Still, the AMLO campaign this year is a gentler and more polished version of his previous bids. Though he continues to emphasize the most vulnerable, he has gone out of his way to convince business sectors that the country’s macroeconomic stability is guaranteed if he wins. He has softened his discourse to the point of openly supporting free trade. Opponents have waited in vain for gaffes they can exploit, and he has skillfully used social media to stay on message and communicate directly with voters.
Texans, in particular, may be interested in his position on NAFTA. He has been critical of the trade deal in the past, but in the face of President Donald Trump’s attacks on the agreement, AMLO has shifted his position dramatically: “We do not want obstacles to trade, we do not want tariffs, we want free trade with the United States and with Canada.” Just last week AMLO named a respected World Trade Organization economist, Jesús Seade, to head NAFTA talks if he is elected in July. Seade was quick to reassure skeptics: “The economic relationship with the United States is super important,” he said, while adding that an update would be in the interest of all parties.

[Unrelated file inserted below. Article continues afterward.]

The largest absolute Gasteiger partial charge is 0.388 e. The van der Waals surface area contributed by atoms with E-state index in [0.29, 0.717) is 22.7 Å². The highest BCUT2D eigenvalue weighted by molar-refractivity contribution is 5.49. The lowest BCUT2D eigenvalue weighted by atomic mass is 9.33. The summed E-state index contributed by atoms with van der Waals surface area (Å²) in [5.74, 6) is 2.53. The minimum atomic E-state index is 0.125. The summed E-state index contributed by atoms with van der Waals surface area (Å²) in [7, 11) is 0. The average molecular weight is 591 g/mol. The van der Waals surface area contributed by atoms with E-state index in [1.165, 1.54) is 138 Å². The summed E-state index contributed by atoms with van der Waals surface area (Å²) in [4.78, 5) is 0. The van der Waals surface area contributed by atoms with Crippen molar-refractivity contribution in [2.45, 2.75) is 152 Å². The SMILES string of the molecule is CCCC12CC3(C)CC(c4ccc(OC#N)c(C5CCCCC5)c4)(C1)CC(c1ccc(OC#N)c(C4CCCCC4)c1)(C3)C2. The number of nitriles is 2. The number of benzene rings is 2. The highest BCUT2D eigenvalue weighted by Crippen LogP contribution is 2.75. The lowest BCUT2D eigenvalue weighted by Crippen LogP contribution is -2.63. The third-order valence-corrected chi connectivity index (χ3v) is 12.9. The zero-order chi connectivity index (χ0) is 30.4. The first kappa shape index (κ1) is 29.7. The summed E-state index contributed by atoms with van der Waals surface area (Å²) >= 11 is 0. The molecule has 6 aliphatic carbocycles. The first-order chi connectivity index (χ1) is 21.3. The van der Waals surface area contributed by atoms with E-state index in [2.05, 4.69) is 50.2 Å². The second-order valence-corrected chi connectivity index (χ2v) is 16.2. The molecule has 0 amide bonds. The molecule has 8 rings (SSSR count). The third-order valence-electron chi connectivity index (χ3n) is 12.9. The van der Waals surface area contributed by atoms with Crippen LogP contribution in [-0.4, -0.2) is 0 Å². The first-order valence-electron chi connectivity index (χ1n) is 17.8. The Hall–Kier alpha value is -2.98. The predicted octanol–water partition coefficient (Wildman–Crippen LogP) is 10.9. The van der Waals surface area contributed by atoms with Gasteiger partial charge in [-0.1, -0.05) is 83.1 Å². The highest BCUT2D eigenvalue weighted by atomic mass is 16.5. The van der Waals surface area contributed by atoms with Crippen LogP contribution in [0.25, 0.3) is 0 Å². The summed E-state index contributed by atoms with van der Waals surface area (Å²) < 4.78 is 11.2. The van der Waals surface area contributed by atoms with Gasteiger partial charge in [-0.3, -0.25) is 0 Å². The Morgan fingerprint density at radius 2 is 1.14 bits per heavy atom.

When the mariachi starts playing “Las Golondrinas,” Mexicans know it’s time to say goodbye. But the song hasn’t played yet for Mexico’s traditional parties. AMLO can still lose. The media is largely pro-status quo and will do all in its power to make any other candidate win (think of the way Fox News tries to prop up Trump). The economic elites still see AMLO as their least preferred candidate and they will pour resources into stopping him from becoming president. Like they did in 2006 and 2012, the PAN and the PRI could strike an informal agreement to support the most competitive candidate against AMLO. Electoral authorities could fail to sanction fraudulent tactics like they have done in the recent past.
Yet the urgency for change in this election is quite strong. Fear of a leftist candidate winning the presidency is misplaced. What should be a cause of concern is whether Mexicans are allowed to exercise their right to change course if that is indeed their choice. One can only hope that they will be.